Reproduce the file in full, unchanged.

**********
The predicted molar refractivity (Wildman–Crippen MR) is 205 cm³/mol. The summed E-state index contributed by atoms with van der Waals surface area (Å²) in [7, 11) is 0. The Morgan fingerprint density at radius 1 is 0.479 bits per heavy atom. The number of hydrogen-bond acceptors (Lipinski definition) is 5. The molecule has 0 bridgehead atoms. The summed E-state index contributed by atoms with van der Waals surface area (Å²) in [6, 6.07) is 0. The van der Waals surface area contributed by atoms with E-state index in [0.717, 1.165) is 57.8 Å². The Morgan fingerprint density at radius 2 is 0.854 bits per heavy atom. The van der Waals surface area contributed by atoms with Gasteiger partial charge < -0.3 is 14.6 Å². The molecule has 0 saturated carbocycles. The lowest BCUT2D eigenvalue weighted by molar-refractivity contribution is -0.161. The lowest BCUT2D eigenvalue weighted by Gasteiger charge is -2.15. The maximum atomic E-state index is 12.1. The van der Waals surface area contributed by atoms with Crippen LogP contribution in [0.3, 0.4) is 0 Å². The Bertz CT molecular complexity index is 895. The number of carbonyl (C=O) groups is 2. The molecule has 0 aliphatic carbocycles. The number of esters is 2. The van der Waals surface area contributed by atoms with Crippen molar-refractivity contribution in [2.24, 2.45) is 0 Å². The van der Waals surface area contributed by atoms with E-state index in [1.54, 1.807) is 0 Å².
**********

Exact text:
The predicted molar refractivity (Wildman–Crippen MR) is 205 cm³/mol. The summed E-state index contributed by atoms with van der Waals surface area (Å²) in [7, 11) is 0. The Morgan fingerprint density at radius 1 is 0.479 bits per heavy atom. The number of hydrogen-bond acceptors (Lipinski definition) is 5. The molecule has 0 bridgehead atoms. The summed E-state index contributed by atoms with van der Waals surface area (Å²) in [6, 6.07) is 0. The van der Waals surface area contributed by atoms with E-state index in [0.717, 1.165) is 57.8 Å². The Morgan fingerprint density at radius 2 is 0.854 bits per heavy atom. The van der Waals surface area contributed by atoms with Gasteiger partial charge < -0.3 is 14.6 Å². The molecule has 0 saturated carbocycles. The lowest BCUT2D eigenvalue weighted by molar-refractivity contribution is -0.161. The lowest BCUT2D eigenvalue weighted by Gasteiger charge is -2.15. The maximum atomic E-state index is 12.1. The van der Waals surface area contributed by atoms with Crippen LogP contribution in [0.3, 0.4) is 0 Å². The Bertz CT molecular complexity index is 895. The number of carbonyl (C=O) groups is 2. The molecule has 0 aliphatic carbocycles. The number of esters is 2. The van der Waals surface area contributed by atoms with Crippen molar-refractivity contribution in [2.24, 2.45) is 0 Å². The van der Waals surface area contributed by atoms with E-state index in [1.54, 1.807) is 0 Å².